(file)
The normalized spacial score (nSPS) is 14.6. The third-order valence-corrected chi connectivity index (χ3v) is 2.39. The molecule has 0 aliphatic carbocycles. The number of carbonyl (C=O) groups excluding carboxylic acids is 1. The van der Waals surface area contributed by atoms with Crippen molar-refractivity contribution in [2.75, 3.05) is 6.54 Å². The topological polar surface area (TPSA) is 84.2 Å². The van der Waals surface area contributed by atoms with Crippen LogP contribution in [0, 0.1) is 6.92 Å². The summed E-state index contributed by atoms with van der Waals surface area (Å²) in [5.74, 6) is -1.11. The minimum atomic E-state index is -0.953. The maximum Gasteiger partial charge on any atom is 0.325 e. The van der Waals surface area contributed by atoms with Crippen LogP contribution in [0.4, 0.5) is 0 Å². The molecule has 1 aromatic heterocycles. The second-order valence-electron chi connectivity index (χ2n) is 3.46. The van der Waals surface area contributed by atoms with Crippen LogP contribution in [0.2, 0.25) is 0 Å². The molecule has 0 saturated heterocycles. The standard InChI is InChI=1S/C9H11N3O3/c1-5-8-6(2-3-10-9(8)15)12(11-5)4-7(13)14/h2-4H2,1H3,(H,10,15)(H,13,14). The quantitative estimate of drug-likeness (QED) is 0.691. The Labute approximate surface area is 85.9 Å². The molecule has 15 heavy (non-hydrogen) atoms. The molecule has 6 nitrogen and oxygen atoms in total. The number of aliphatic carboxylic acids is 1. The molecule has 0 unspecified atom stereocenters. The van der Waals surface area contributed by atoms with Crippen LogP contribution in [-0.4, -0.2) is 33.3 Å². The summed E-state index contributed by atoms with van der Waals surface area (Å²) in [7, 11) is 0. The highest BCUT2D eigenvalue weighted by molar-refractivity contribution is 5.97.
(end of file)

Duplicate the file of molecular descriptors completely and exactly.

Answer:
The normalized spacial score (nSPS) is 14.6. The third-order valence-corrected chi connectivity index (χ3v) is 2.39. The molecule has 0 aliphatic carbocycles. The number of carbonyl (C=O) groups excluding carboxylic acids is 1. The van der Waals surface area contributed by atoms with Crippen molar-refractivity contribution in [2.75, 3.05) is 6.54 Å². The topological polar surface area (TPSA) is 84.2 Å². The van der Waals surface area contributed by atoms with Crippen LogP contribution in [0, 0.1) is 6.92 Å². The summed E-state index contributed by atoms with van der Waals surface area (Å²) in [5.74, 6) is -1.11. The minimum atomic E-state index is -0.953. The maximum Gasteiger partial charge on any atom is 0.325 e. The van der Waals surface area contributed by atoms with Crippen LogP contribution in [0.4, 0.5) is 0 Å². The molecule has 1 aromatic heterocycles. The second-order valence-electron chi connectivity index (χ2n) is 3.46. The van der Waals surface area contributed by atoms with Crippen LogP contribution in [0.2, 0.25) is 0 Å². The molecule has 0 saturated heterocycles. The standard InChI is InChI=1S/C9H11N3O3/c1-5-8-6(2-3-10-9(8)15)12(11-5)4-7(13)14/h2-4H2,1H3,(H,10,15)(H,13,14). The quantitative estimate of drug-likeness (QED) is 0.691. The Labute approximate surface area is 85.9 Å². The molecule has 15 heavy (non-hydrogen) atoms. The molecule has 6 nitrogen and oxygen atoms in total. The number of aliphatic carboxylic acids is 1. The molecule has 0 unspecified atom stereocenters. The van der Waals surface area contributed by atoms with Crippen LogP contribution in [-0.4, -0.2) is 33.3 Å². The summed E-state index contributed by atoms with van der Waals surface area (Å²) in [7, 11) is 0. The highest BCUT2D eigenvalue weighted by molar-refractivity contribution is 5.97.